Art Industry News: Jeff Koons May Have Copied His Ballerina From a Ukrainian Artist + More Must-Read Stories

Plus, Artists Space gets a big new space for artists and Italy is giving away historic buildings—for free.

Rendering of Jeff Koons's inflated Seated Ballerina at Rockefeller Center in New York City. Image courtesy of Koons Studio and Art Production Fund.

Art Industry News is a daily digest of the most consequential developments coming out of the art world and art market. Here’s what you need to know this Thursday, May 25.


Artists Space Plants New Roots in TriBeCa  The pioneering downtown art nonprofit has found a new home at 80 White Street, after losing its longtime SoHo venue last June to real estate development. (The New York Times)

Robert Storr Hilariously Weighs In on Damien Hirst’s Venice Show – Describing the shaggy-dog premise of an underwater wreck as something “straight out of Tintin,” the former Yale School of Art dean has little that’s kind to say about the exhibition, but a great deal that’s funny. The artist, he writes, is trying to “remorselessly make his mark on the history of finance.” (Corriere della Sera)

Jeff Koons’s Ballerina Looks an Awful Lot Like a Ukrainian Porcelain Figure – The new 45-foot-tall inflatable Jeff Koons sculpture, Seated Ballerina, which is temporarily installed at Rockefeller Center, bears an eerie resemblance to a porcelain figure by Ukrainian artist Oksana Zhnikrup. (The Art Newspaper)

New Project Invites Citizens to Send Trump Mail to be Archived – The new initiative, titled “In Care of the White House,” encourages Americans to flood the President’s mailbox with postcards conceived as art, with the hope that an official archive will result from the correspondence. (Huffington Post)

Paris Museum Specializing in African Art to Close – The Musée Dapper in Paris, which shows traditional and contemporary African art, will shutter its doors next month due to high costs and low attendance. (The Art Newspaper)


Real Estate Developers Are Using Art to Sell Property In a clever move, gallerists with ever-expanding inventory are lending works to real estate developers—a symbiotic relationship that keeps work out of storage and dresses up properties on the market. (The Telegraph)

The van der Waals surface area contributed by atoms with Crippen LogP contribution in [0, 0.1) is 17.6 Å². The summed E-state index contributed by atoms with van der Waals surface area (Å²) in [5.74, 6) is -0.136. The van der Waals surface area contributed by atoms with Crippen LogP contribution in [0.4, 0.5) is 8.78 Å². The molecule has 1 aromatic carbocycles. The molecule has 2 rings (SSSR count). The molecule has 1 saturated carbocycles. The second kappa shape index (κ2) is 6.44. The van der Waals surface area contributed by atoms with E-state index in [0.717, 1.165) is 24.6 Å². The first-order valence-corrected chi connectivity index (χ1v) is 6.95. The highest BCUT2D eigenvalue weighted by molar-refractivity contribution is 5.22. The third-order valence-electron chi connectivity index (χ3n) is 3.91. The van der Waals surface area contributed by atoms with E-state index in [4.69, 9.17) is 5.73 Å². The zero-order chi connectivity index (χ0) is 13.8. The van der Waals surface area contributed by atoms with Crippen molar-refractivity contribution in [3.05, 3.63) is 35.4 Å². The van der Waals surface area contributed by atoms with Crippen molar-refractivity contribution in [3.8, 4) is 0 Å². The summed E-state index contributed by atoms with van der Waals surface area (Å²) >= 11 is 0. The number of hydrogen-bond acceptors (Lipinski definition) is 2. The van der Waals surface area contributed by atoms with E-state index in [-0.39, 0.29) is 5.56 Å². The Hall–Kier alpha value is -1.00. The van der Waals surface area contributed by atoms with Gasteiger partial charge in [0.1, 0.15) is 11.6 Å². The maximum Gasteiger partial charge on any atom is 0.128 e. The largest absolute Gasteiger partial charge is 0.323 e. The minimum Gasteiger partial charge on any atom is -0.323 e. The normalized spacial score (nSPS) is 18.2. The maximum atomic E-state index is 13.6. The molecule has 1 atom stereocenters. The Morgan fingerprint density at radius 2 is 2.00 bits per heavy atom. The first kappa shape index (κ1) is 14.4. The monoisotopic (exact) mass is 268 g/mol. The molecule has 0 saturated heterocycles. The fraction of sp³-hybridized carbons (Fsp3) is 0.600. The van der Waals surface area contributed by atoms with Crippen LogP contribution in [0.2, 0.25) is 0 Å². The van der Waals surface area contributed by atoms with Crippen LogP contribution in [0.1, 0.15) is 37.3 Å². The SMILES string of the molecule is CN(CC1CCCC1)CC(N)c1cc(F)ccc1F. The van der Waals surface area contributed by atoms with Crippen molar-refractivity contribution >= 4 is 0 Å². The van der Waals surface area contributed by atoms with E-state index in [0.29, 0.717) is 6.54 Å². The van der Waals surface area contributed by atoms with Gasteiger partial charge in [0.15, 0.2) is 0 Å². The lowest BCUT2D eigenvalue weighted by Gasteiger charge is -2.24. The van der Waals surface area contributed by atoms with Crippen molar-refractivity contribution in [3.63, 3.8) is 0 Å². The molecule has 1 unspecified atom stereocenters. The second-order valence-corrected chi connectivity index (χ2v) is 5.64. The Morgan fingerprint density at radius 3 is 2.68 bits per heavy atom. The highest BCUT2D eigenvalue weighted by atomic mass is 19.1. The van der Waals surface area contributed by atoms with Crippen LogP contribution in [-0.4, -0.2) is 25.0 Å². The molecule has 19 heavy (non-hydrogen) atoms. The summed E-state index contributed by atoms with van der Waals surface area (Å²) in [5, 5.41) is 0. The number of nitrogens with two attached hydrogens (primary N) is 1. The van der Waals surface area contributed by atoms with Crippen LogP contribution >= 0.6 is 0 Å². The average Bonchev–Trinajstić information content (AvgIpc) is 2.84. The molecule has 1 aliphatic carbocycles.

Dates Announced for New Fair Art Berlin – The first edition of Art Berlin, a new fair jointly organized by Art Cologne and abc (Art Berlin Contemporary) in the German capital, will take place between September 14–17 this year. An estimated 100 galleries are expected to participate. (Press release)


War Photographer Stanley Greene Dies at 68 – Greene, who was best known for his visceral photographs of conflict in Afghanistan, Iraq, and the republics of Chechnya and Georgia, among other hot spots, died in Paris on Friday at the age of 68. (New York Times)

Jo-ey Tang to Lead Beeler Gallery – Jo-ey Tang, the former curator at the Palais de Tokyo in Paris and arts editor of literary magazine n+1, will head the Beeler Gallery at the Columbia College of Art & Design in Ohio. He starts on June 15. (Press release)

Akron Art Museum Names Ellen Rudolph as New Chief Curator – Rudolph returns to the museum for the top job after serving as the executive director of the Maltz Museum of Jewish Heritage. She previously worked at the Akron as senior curator from 2008–2013. (Artdaily)

Triple Canopy Appoints New Board Members – The highly regarded online art nonprofit has welcomed Lisa Dent, the director of resources and award programs at Creative Capital, and Steven Goldglit of Goldglit & Company LLP to join its board, which is led by the Metropolitan Museum of Art Costume Institute’s Regan Lin Grusy. (Press release)


Italy Is Giving Away 103 Historic Buildings for Free – In an effort to revive otherwise-abandoned historic buildings across Italy, the country is literally giving them away. But there is a catch: The property must be used as a tourist attraction, such as a restaurant, hotel, or spa. (Smithsonian)

Take a Peek Inside José Parlá’s Studio The Cuban-American painter gives a tour of his Snøhetta-designed warehouse studio in the artist-heavy neighborhood of Gowanus in Brooklyn, NY. (designboom)

Kunstmuseum Basel to Show Richard Serra’s Film Works – Serra has not made a film or video since 1979, making this part of his oeuvre less familiar to the public. At the Kunstmuseum, 15 works on 16mm film (copied from fragile originals) and videotapes made from 1968–79 are on view through October 15. (TAN)



Galerie Klüger & Galerie Klüser 2
Munich, Germany
May 30 – July 29

An exhibition of artworks depicting women in various media and from a range of perspectives, “Frauzimmer” presents a wealth of portraits by artists from Brancusi to David Salle and Alex Katz across two galleries. Here are some highlights from the show:

Olaf Metzer’s <em>From the TV to the Fridge (blurry)</em> (2017)

Olaf Metzer’s From the TV to the Fridge (blurry) (2017)

Georg Baselitz’s <em>Ein Surrealist sieht ein 70iger Modell</em> (2011)

Georg Baselitz’s Ein Surrealist sieht ein 70iger Modell (2011)

Alex Katz’s <em>Three Women on Pink</em> (2007)

Alex Katz’s Three Women on Pink (2007)

Stephan Balkenhol’s <em>Frau</em> (2016)

Stephan Balkenhol’s Frau (2016)

Follow Artnet News on Facebook:

Want to stay ahead of the art world? Subscribe to our newsletter to get the breaking news, eye-opening interviews, and incisive critical takes that drive the conversation forward.
Article topics